Buying Custom Gifts from Local Makers

Written by Nikky Starrett

Unique custom gifts can be a wonderful way to integrate branded or personalized goods into your everyday marketing routine, and it showcases your values and personality while supporting local small businesses. The tips below will help you hire the right maker in a way that makes it easy for everyone.

STEP 1: Do Your Research
Begin by brainstorming potential items that fit your needs and then getting to know the small businesses available to you. This may include makers in your neighbourhood or anywhere within the country. The product will define your proximity and that’s ok. Once you have a shortlist of potential makers, consider a small purchase to get to know their customer service and product quality. This option won’t always be possible but can be very helpful. It’s important to not get too attached to any one small business at this stage. Have three to five options ready to compare quotes.

STEP 2: Write a Brief
Before launching the dialogue with a maker, it’s important to know the direction of your project. You don’t need to know everything but you should know your budget, timeframe and intended use of the items.
Prepare your project details in a single page document with your contact information and a few images for inspiration. This information page is called a Brief and acts as a project outline to keep everyone informed of expectations.

STEP 3: Meet Your Maker
Now is the time to reach out to your top 3 to 5 favorite businesses. Be upfront that you are still browsing your options. Ask them for a quote based on your project brief. Inquire if they have worked on other custom orders before. Always follow up regardless of your decision. If you are choosing someone else, let them know why and thank them for their time. It’s easy for a maker to become excited that they may get a large order. Don’t leave them wondering what happened.

STEP 4: Making Goods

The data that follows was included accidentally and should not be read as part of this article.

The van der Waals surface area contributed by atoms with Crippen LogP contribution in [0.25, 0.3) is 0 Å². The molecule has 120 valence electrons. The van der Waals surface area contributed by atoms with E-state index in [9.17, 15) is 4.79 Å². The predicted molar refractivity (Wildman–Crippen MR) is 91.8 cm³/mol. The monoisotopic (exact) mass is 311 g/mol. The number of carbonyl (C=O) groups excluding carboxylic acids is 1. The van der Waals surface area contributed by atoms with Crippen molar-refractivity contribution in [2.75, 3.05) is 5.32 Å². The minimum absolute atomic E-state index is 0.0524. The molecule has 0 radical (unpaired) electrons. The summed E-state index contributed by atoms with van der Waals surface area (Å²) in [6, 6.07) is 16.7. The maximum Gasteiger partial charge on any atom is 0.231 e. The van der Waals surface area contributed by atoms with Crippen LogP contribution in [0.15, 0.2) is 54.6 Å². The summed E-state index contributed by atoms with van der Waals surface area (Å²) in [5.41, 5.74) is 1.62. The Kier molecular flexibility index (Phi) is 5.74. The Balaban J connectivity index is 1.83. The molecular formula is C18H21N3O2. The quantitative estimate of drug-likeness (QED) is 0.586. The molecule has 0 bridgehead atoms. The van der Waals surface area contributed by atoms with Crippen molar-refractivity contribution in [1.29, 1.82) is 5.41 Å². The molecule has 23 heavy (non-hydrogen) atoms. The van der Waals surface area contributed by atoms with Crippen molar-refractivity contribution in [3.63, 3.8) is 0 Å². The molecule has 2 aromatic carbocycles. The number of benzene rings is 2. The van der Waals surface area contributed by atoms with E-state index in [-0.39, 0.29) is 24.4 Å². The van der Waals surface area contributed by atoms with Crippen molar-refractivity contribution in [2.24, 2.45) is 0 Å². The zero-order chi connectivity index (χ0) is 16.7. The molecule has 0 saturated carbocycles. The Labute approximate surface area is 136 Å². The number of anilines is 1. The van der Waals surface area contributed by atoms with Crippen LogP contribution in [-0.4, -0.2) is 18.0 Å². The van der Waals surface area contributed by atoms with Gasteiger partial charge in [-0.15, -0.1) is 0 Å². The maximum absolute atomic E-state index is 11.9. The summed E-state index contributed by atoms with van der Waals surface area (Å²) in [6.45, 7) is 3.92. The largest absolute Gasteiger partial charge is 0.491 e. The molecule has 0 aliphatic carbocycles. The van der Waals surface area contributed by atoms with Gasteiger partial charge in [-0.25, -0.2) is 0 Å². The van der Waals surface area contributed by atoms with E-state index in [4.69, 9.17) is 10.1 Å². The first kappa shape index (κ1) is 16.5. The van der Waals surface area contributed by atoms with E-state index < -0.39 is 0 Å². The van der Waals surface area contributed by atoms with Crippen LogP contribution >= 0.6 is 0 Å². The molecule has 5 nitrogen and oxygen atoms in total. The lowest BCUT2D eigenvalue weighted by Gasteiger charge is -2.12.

During the time that your custom order is being produced, you are allowed to ask for updates. While you don’t want to pester your maker, you can ask for progress reports. Standard practice includes approving a sample before mass production begins. For convenience, a photo of the sample is often enough. Remember that small business owners wear all the hats of the business. If your maker is busy crafting your order, email replies may take a few days. If you are changing the design of the project, call them as soon as possible or you may end up paying for wasted materials.

STEP 5: Sharing is Caring
What’s better than a custom product? The story behind it! When you hand out your custom product, consider telling your guests who made it. By sharing the story of the gift you will strengthen the meaning behind it. This can become a highlight of in person events for many people. This also helps the maker by spreading awareness of their business.

Ask for the item to come with a product card. Who made the product and how to connect with them is important to the authenticity of shopping from a local small business.

BONUS: Wrapping Up
Go ahead, make their day! Take a few minutes to write a Google Review or compose a LinkedIn Recommendation after the transaction is complete. You can also include a short intro about the maker in your next email newsletter or social media post. By telling your community that you worked with your maker, you not only amplify their voice but you also tell your audience what your values are.

The buying process of hiring custom goods is not unlike that of using large corporations. The final result is what makes the difference. When we utilize small business we are often met with a higher quality and much deeper connections with those receiving the unique item.

Nikky Starrett is the founder of Pomp & Sass, a Canadian small business specializing in custom Turkish Towels alongside an e-commerce store. Towels are ethically and sustainably made with a portion of profits donated to charity. Shop today at